Check Your Phone and Spoil the Jury

The Supreme Court decided that recalling jurors for a verdict do-over is OK, as long as they haven't checked their electronic devices.

Everybody does it.

Photographer: Nicholas Kamm/AFP/Getty Images

Can a judge call back a jury to start over, even after they’ve been dismissed? Ancient tradition said no, viewing the verdict as a kind of magical or divine pronouncement. Thursday, the Supreme Court broke the spell and said yes, it can happen -- but only if jurors haven’t checked their phones yet.

The dissenters said the old rule should be kept -- because phones are ubiquitous and a quick glance could easily distort a juror's judgment. Behold the modern enchantment of the smartphone, a technology that preoccupies our brains at least as much as magic once did.

The facts of the case were almost unimportant. After a civil trial, the jury returned an incoherent verdict, delivering judgment for the plaintiff and $0 in damages even though the parties had agreed that $10,136 was the minimum. The judge had already dismissed the jurors and thanked them for their service before he realized the error.

The judge sent his bailiff to bring back the jury, whose members hadn’t yet left the building. The judge checked to see whether any of them had discussed the case. Because they hadn’t, he re-empaneled them and explained their error, after which they corrected it.

In an opinion for the court, Justice Sonia Sotomayor upheld the judge’s decision to bring the jury back. She explained that a judge has discretion to recall the jury, cabined tightly by making sure the jury hasn’t been tainted.

Here’s where things got interesting. How might a modern jury be tainted in the moments after being dismissed? By their phones, that’s how.

So in addition to checking whether the jurors have discussed the case, Sotomayor wrote, a judge should also see if they’ve checked their phones: “It is a now-ingrained instinct to check our phones whenever possible,” she wrote.

Immediately after discharge, a juror could text something about the case to a spouse, research an aspect of the evidence on Google, or read reactions to a verdict on Twitter. Prejudice can come through a whisper or a byte.

This rather lyrical account suggested how much smartphones have become central to our conscious lives. Sotomayor was acknowledging that one of the most striking experiential aspects of serving on a jury today is being deprived of your smartphone. The first thing most of us would do after being discharged is to check our devices.

The old-fashioned jury was sequestered during its deliberations, which were typically very brief. The modern equivalent is turning off your phone. Without it, you’re as good as sequestered.

Sotomayor’s opinion presented itself as pragmatic. She rejected what she called the “Humpty Dumpty theory of the jury,” according to which the jury can’t be put back together again once dismissed. But in its way, her opinion still clung to a bright line -- the smartphone line, to be exact.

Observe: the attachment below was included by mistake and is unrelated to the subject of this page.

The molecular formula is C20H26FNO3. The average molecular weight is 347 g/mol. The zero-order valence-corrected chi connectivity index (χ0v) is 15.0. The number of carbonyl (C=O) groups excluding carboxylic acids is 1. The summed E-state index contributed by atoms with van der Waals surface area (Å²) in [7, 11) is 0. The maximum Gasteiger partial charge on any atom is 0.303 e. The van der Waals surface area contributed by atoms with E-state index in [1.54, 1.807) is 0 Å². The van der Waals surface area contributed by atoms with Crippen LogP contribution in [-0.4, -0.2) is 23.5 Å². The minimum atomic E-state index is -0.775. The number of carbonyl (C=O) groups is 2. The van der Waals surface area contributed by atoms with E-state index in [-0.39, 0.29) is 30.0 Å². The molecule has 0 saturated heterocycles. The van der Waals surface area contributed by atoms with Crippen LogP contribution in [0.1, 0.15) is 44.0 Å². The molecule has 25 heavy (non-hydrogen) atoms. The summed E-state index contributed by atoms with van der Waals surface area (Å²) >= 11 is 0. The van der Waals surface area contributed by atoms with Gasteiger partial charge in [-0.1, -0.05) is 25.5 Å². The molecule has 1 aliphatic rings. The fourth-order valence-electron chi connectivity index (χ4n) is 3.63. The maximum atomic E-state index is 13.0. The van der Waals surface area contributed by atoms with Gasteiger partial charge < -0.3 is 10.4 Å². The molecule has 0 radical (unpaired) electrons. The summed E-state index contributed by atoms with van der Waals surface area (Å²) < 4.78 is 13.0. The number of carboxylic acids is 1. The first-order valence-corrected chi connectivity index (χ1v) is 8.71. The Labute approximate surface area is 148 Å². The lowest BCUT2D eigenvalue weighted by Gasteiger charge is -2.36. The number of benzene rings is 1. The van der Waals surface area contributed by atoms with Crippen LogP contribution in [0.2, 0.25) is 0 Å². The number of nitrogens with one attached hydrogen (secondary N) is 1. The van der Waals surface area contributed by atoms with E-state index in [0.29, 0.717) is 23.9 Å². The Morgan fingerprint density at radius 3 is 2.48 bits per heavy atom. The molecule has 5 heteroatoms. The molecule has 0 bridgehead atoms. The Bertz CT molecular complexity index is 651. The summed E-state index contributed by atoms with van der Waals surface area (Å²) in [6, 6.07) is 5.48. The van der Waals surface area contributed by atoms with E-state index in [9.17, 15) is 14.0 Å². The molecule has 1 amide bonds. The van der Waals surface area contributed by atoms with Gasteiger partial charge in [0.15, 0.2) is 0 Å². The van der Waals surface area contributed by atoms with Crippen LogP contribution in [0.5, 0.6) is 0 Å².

In real life, most jurors will have checked their phones before being recalled. Once that happens, the jury realistically can’t be recalled, because the jurors will be tainted.

Justice Clarence Thomas dissented, joined by Justice Anthony Kennedy. You’d think Thomas of all people would be happy to say that the old rule must be followed no matter what.

But Thomas didn’t say that. Instead he began by quoting a famous line of Justice Oliver Wendell Holmes’s: “It is revolting to have no better reason for a rule of law than that so it was laid down in the time of Henry IV.”

Holmes was not yet a judge, much less a justice, when he wrote that sentence in his reputation-making book, “The Common Law.”  His central claim in the book was that the “life of the law has not been logic,” but rather “experience.”

His point was that judges shape traditional doctrine to fit the needs of contemporary experience. That’s why it is “revolting” to have no better reason for a legal rule than that it’s very old. Judges need to update rationales.

Following this view, Holmes thought originalism was idiotic. Thomas disagrees, which makes you think that maybe he shouldn’t have quoted Holmes’s dictum.

But in any case, this time Thomas followed the Holmes lead by coming up with a modern rationale for the old rule. And the rationale was … phones. Thomas wrote: 

In today’s world of cellphones, wireless Internet, and 24/7 news coverage, the rationale that undergirds the bright-line rule supplied by the common law is even more relevant: Jurors may easily come across prejudicial information when, after trial, the court lifts their restrictions on outside information.

In other words, Thomas embraced the reality of phone-checking as a reason to keep the old rule that the jury can’t be put back together.

The upshot is that the smartphone today stands in for the magic the jury verdict represented to our ancestors: it’s a powerful, ubiquitous force that looms across the domain of our legal customs, dictating results. It’s fitting that the phone has now entered the law of the jury through the good offices of the Supreme Court -- which bans phones from its courtroom.

This column does not necessarily reflect the opinion of the editorial board or Bloomberg LP and its owners.

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    Noah Feldman at

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